Risk of ovarian cancer and the NF-κB pathway: genetic association with IL1A and TNFSF10.

Authors:
Bridget Charbonneau Matthew S Block William R Bamlet Robert A Vierkant Kimberly R Kalli Zachary Fogarty David N Rider Thomas A Sellers Shelley S Tworoger Elizabeth Poole Harvey A Risch Helga B Salvesen Lambertus A Kiemeney Laura Baglietto Graham G Giles Gianluca Severi Britton Trabert Nicolas Wentzensen Georgia Chenevix-Trench Alice S Whittemore Weiva Sieh Jenny Chang-Claude Elisa V Bandera Irene Orlow Kathryn Terry Marc T Goodman Pamela J Thompson Linda S Cook Mary Anne Rossing Roberta B Ness Steven A Narod Jolanta Kupryjanczyk Karen Lu Ralf Butzow Thilo Dörk Tanja Pejovic Ian Campbell Nhu D Le Clareann H Bunker Natalia Bogdanova Ingo B Runnebaum Diana Eccles James Paul Anna H Wu Simon A Gayther Estrid Hogdall Florian Heitz Stanley B Kaye Beth Y Karlan Hoda Anton-Culver Jacek Gronwald Claus K Hogdall Diether Lambrechts Peter A Fasching Usha Menon Joellen Schildkraut Celeste Leigh Pearce Douglas A Levine Susanne Kruger Kjaer Daniel Cramer James M Flanagan Catherine M Phelan Robert Brown Leon F A G Massuger Honglin Song Jennifer A Doherty Camilla Krakstad Dong Liang Kunle Odunsi Andrew Berchuck Allan Jensen Jan Lubinski Heli Nevanlinna Yukie T Bean Galina Lurie Argyrios Ziogas Christine Walsh Evelyn Despierre Louise Brinton Alexander Hein Anja Rudolph Agnieszka Dansonka-Mieszkowska Sara H Olson Philipp Harter Jonathan Tyrer Allison F Vitonis Angela Brooks-Wilson Katja K Aben Malcolm C Pike Susan J Ramus Elisabeth Wik Cezary Cybulski Jie Lin Lara Sucheston Robert Edwards Valerie McGuire Jenny Lester Andreas du Bois Lene Lundvall Shan Wang-Gohrke Lukasz M Szafron Sandrina Lambrechts Hannah Yang Matthias W Beckmann Liisa M Pelttari Anne M Van Altena David van den Berg Mari K Halle Aleksandra Gentry-Maharaj Ira Schwaab Urmila Chandran Janusz Menkiszak Arif B Ekici Lynne R Wilkens Arto Leminen Francesmary Modugno Grace Friel Joseph H Rothstein Ignace Vergote Montserrat Garcia-Closas Michelle A T Hildebrandt Piotr Sobiczewski Linda E Kelemen Paul D P Pharoah Kirsten Moysich Keith L Knutson Julie M Cunningham Brooke L Fridley Ellen L Goode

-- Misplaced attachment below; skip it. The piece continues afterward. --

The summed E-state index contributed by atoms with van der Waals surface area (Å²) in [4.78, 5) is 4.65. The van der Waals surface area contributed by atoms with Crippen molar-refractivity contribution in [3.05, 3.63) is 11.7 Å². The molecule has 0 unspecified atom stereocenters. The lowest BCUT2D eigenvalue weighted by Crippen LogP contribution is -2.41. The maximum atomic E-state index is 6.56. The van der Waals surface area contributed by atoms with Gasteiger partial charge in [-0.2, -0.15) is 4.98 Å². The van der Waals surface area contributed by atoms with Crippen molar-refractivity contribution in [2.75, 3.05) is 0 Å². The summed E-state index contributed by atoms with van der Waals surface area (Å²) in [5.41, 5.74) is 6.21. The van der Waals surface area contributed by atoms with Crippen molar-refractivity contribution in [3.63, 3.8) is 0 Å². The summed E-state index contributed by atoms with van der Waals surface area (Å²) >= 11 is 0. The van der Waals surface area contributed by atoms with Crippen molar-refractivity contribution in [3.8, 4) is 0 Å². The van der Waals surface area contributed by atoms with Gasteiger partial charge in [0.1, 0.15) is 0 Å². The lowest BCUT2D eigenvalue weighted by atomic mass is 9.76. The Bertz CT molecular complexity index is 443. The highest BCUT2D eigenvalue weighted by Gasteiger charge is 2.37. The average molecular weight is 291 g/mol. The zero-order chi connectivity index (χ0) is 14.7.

Cancer Res 2014 Feb 22;74(3):852-61. Epub 2013 Nov 22.